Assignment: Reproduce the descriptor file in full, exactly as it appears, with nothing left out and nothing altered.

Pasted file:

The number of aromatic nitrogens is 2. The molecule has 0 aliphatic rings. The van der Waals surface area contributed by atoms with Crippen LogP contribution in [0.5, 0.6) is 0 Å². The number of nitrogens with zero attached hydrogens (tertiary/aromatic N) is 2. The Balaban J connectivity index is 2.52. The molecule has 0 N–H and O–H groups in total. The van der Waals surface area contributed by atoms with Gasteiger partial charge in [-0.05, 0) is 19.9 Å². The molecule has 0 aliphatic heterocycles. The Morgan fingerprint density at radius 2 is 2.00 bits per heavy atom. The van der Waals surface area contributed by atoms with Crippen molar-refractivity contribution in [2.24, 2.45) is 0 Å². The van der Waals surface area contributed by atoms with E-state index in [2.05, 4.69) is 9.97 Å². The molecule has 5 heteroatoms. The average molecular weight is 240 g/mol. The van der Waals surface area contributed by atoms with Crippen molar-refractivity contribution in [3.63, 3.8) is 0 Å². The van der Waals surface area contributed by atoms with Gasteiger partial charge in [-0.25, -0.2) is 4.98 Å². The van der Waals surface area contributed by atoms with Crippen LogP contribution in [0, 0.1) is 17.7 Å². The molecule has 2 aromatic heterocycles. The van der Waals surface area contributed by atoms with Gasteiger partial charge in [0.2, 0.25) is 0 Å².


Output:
The number of aromatic nitrogens is 2. The molecule has 0 aliphatic rings. The van der Waals surface area contributed by atoms with Crippen LogP contribution in [0.5, 0.6) is 0 Å². The number of nitrogens with zero attached hydrogens (tertiary/aromatic N) is 2. The Balaban J connectivity index is 2.52. The molecule has 0 N–H and O–H groups in total. The van der Waals surface area contributed by atoms with Gasteiger partial charge in [-0.05, 0) is 19.9 Å². The molecule has 0 aliphatic heterocycles. The Morgan fingerprint density at radius 2 is 2.00 bits per heavy atom. The van der Waals surface area contributed by atoms with Crippen molar-refractivity contribution in [2.24, 2.45) is 0 Å². The van der Waals surface area contributed by atoms with E-state index in [2.05, 4.69) is 9.97 Å². The molecule has 5 heteroatoms. The average molecular weight is 240 g/mol. The van der Waals surface area contributed by atoms with Crippen molar-refractivity contribution in [3.63, 3.8) is 0 Å². The van der Waals surface area contributed by atoms with Gasteiger partial charge in [-0.25, -0.2) is 4.98 Å². The van der Waals surface area contributed by atoms with Crippen LogP contribution in [0, 0.1) is 17.7 Å². The molecule has 2 aromatic heterocycles. The van der Waals surface area contributed by atoms with Gasteiger partial charge in [0.2, 0.25) is 0 Å².